2. Meeting the Collective Trauma Landscape
We explored our ‘intersubjective memory’, with each woman collecting historic information regarding women’s experiences in various societies as a tool to help us describe and relate to the landscape of this collective trauma. Reading our historic timeline together was intense beyond measure. We consciously practiced to be with the atmosphere of the collective field ‘through’ the facts and to witness the intensity of emotions as well as numbness within ourselves. We realised that our group would have benefitted from more time for resourcing, relating, self-regulation and co-regulation before touching the collective trauma field together. We experienced shakiness, a sense of heaviness and fragmentation both individually and in the collective as a whole.

3. Exploring Individual & Collective Conditioning
When we touch collective trauma fields, our personal trauma may be touched, too, sometimes coming forward in places that we were not yet aware of and that were ‘absent’ before. Ideally, when this happens, we try to notice whether we are being triggered, and acknowledge this as an invitation to work on our own personal trauma integration. However, most of us are not yet trained in the ability to host both within us (the personal) and outside us (the collective), let alone simultaneously and in such a way that we can consciously distinguish and recognise their interplay. We explored what had come up for each of us, personally, and how this touched on experiences of gender-based trauma we had in our families, lives and societies as women. The authenticity of personal sharing in triads and the compassionate group space helped us to grow a progressively deeper sense of safety and belonging, while increasing our capacity to stay present to one another during moments of intensity.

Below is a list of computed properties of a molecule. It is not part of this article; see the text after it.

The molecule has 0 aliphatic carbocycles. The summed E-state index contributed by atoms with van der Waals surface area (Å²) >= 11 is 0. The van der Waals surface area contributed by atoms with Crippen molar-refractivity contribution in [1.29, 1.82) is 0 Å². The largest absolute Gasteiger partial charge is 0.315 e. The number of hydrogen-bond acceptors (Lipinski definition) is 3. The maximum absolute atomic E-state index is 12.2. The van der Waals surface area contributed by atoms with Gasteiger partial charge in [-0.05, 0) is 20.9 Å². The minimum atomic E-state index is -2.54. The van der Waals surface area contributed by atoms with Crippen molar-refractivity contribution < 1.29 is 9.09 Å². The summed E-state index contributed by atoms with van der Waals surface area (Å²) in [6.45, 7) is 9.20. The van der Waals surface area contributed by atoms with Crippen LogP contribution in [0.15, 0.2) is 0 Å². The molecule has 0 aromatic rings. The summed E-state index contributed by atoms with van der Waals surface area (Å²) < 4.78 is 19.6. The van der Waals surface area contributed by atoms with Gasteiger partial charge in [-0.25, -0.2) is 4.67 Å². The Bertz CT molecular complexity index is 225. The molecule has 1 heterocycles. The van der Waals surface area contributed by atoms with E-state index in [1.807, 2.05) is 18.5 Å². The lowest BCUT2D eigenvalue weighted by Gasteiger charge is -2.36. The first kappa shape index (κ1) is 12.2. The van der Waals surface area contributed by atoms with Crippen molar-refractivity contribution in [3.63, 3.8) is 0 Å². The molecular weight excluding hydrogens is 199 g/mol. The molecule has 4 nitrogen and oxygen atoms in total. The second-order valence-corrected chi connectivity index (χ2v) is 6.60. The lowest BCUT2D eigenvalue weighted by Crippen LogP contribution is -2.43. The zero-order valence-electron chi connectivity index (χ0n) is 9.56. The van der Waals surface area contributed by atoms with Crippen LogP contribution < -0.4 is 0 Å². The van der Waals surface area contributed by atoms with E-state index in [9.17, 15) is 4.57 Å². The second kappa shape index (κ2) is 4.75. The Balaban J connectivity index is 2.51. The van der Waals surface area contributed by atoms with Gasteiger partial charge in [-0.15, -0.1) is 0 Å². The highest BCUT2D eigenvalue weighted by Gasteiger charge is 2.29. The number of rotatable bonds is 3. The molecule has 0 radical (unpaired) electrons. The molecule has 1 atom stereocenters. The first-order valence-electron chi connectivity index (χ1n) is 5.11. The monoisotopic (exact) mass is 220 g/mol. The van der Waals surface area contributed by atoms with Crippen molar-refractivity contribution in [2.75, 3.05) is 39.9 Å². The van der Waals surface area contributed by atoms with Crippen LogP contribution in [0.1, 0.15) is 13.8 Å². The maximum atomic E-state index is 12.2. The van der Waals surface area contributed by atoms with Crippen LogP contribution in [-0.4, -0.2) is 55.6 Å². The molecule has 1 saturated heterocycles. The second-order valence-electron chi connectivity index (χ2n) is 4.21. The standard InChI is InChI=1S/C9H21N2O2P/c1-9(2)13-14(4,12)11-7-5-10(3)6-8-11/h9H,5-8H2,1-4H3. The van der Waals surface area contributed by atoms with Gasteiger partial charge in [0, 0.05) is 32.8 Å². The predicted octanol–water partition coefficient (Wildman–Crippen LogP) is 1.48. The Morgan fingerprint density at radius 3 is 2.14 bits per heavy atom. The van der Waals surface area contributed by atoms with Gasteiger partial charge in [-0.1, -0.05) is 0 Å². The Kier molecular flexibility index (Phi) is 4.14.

4. Listening to Ancestral Roots & Voices from the Field
As we explored first our female, and then both male and female ancestry, we recognized that the generation before us were perhaps not given such opportunities to process gender-based traumas. As such, we acknowledged that we are also doing this work on behalf of former generations. And whatever we integrate, we can see the immediate effect on the next generation. Our children and grandchildren gain more potential and freedom for integration, rather than repetition of trauma-fueled patterning. We worked through the body, with music, art and dance and accessed archetypal layers and voices of grief, fury, loss and exhaustion within the collective feminine of our field. We slowed down in order to better stay in spaces that lay beyond our comfort zones, while noticing how strong the impulse was to flee to ‘lighter’ and seemingly more harmonious topics.